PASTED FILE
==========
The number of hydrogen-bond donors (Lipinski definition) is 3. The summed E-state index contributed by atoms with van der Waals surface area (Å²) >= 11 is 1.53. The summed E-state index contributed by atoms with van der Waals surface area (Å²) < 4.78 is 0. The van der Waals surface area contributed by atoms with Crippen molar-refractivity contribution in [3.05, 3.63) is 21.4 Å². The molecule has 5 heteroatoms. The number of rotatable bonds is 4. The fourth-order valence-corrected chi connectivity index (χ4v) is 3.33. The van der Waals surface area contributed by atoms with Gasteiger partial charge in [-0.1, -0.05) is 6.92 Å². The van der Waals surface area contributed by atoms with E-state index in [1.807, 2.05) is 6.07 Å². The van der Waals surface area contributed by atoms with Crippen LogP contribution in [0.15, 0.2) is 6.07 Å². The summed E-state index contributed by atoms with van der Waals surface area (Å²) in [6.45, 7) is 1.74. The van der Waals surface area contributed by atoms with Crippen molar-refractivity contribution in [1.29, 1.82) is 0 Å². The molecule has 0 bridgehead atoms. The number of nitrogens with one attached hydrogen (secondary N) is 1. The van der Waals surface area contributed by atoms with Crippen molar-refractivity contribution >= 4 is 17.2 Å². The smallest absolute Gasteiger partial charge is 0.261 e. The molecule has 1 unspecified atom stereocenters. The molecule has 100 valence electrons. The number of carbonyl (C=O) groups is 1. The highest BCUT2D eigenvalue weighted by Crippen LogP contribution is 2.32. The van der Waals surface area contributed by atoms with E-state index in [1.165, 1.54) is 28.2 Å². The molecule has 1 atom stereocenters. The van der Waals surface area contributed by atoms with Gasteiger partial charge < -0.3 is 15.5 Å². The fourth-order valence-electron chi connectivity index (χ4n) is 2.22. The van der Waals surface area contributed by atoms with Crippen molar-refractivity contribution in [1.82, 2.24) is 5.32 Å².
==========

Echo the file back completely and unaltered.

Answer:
The number of hydrogen-bond donors (Lipinski definition) is 3. The summed E-state index contributed by atoms with van der Waals surface area (Å²) >= 11 is 1.53. The summed E-state index contributed by atoms with van der Waals surface area (Å²) < 4.78 is 0. The van der Waals surface area contributed by atoms with Crippen molar-refractivity contribution in [3.05, 3.63) is 21.4 Å². The molecule has 5 heteroatoms. The number of rotatable bonds is 4. The fourth-order valence-corrected chi connectivity index (χ4v) is 3.33. The van der Waals surface area contributed by atoms with Gasteiger partial charge in [-0.1, -0.05) is 6.92 Å². The van der Waals surface area contributed by atoms with E-state index in [1.807, 2.05) is 6.07 Å². The van der Waals surface area contributed by atoms with Crippen LogP contribution in [0.15, 0.2) is 6.07 Å². The summed E-state index contributed by atoms with van der Waals surface area (Å²) in [6.45, 7) is 1.74. The van der Waals surface area contributed by atoms with Crippen molar-refractivity contribution in [1.29, 1.82) is 0 Å². The molecule has 0 bridgehead atoms. The number of nitrogens with one attached hydrogen (secondary N) is 1. The van der Waals surface area contributed by atoms with Crippen molar-refractivity contribution >= 4 is 17.2 Å². The smallest absolute Gasteiger partial charge is 0.261 e. The molecule has 1 unspecified atom stereocenters. The molecule has 100 valence electrons. The number of carbonyl (C=O) groups is 1. The highest BCUT2D eigenvalue weighted by Crippen LogP contribution is 2.32. The van der Waals surface area contributed by atoms with E-state index in [1.165, 1.54) is 28.2 Å². The molecule has 1 atom stereocenters. The van der Waals surface area contributed by atoms with Gasteiger partial charge < -0.3 is 15.5 Å². The fourth-order valence-electron chi connectivity index (χ4n) is 2.22. The van der Waals surface area contributed by atoms with Crippen molar-refractivity contribution in [1.82, 2.24) is 5.32 Å².